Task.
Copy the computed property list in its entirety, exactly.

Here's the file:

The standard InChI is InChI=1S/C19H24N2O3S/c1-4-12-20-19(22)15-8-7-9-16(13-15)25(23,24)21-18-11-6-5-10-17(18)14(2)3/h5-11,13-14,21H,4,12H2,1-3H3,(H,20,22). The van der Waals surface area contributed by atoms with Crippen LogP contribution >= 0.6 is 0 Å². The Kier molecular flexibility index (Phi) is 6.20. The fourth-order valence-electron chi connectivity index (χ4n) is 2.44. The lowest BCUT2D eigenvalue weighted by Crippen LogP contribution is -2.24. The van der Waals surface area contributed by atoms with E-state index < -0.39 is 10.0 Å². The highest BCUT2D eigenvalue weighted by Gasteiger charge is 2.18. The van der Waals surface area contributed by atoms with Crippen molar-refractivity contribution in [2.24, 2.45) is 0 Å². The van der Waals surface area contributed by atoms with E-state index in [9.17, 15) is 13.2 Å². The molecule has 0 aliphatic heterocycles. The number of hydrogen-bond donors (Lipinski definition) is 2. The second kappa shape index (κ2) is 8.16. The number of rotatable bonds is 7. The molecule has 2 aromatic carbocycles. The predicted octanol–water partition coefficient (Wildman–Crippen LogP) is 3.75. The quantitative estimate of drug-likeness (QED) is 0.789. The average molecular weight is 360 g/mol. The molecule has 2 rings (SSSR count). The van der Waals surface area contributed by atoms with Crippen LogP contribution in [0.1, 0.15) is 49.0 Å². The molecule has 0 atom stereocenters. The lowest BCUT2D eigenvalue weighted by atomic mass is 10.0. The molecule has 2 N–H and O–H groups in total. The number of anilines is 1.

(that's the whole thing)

The standard InChI is InChI=1S/C19H24N2O3S/c1-4-12-20-19(22)15-8-7-9-16(13-15)25(23,24)21-18-11-6-5-10-17(18)14(2)3/h5-11,13-14,21H,4,12H2,1-3H3,(H,20,22). The van der Waals surface area contributed by atoms with Crippen LogP contribution >= 0.6 is 0 Å². The Kier molecular flexibility index (Phi) is 6.20. The fourth-order valence-electron chi connectivity index (χ4n) is 2.44. The lowest BCUT2D eigenvalue weighted by Crippen LogP contribution is -2.24. The van der Waals surface area contributed by atoms with E-state index < -0.39 is 10.0 Å². The highest BCUT2D eigenvalue weighted by Gasteiger charge is 2.18. The van der Waals surface area contributed by atoms with Crippen molar-refractivity contribution in [2.24, 2.45) is 0 Å². The van der Waals surface area contributed by atoms with E-state index in [9.17, 15) is 13.2 Å². The molecule has 0 aliphatic heterocycles. The number of hydrogen-bond donors (Lipinski definition) is 2. The second kappa shape index (κ2) is 8.16. The number of rotatable bonds is 7. The molecule has 2 aromatic carbocycles. The predicted octanol–water partition coefficient (Wildman–Crippen LogP) is 3.75. The quantitative estimate of drug-likeness (QED) is 0.789. The average molecular weight is 360 g/mol. The molecule has 2 rings (SSSR count). The van der Waals surface area contributed by atoms with Crippen LogP contribution in [0.1, 0.15) is 49.0 Å². The molecule has 0 atom stereocenters. The lowest BCUT2D eigenvalue weighted by atomic mass is 10.0. The molecule has 2 N–H and O–H groups in total. The number of anilines is 1.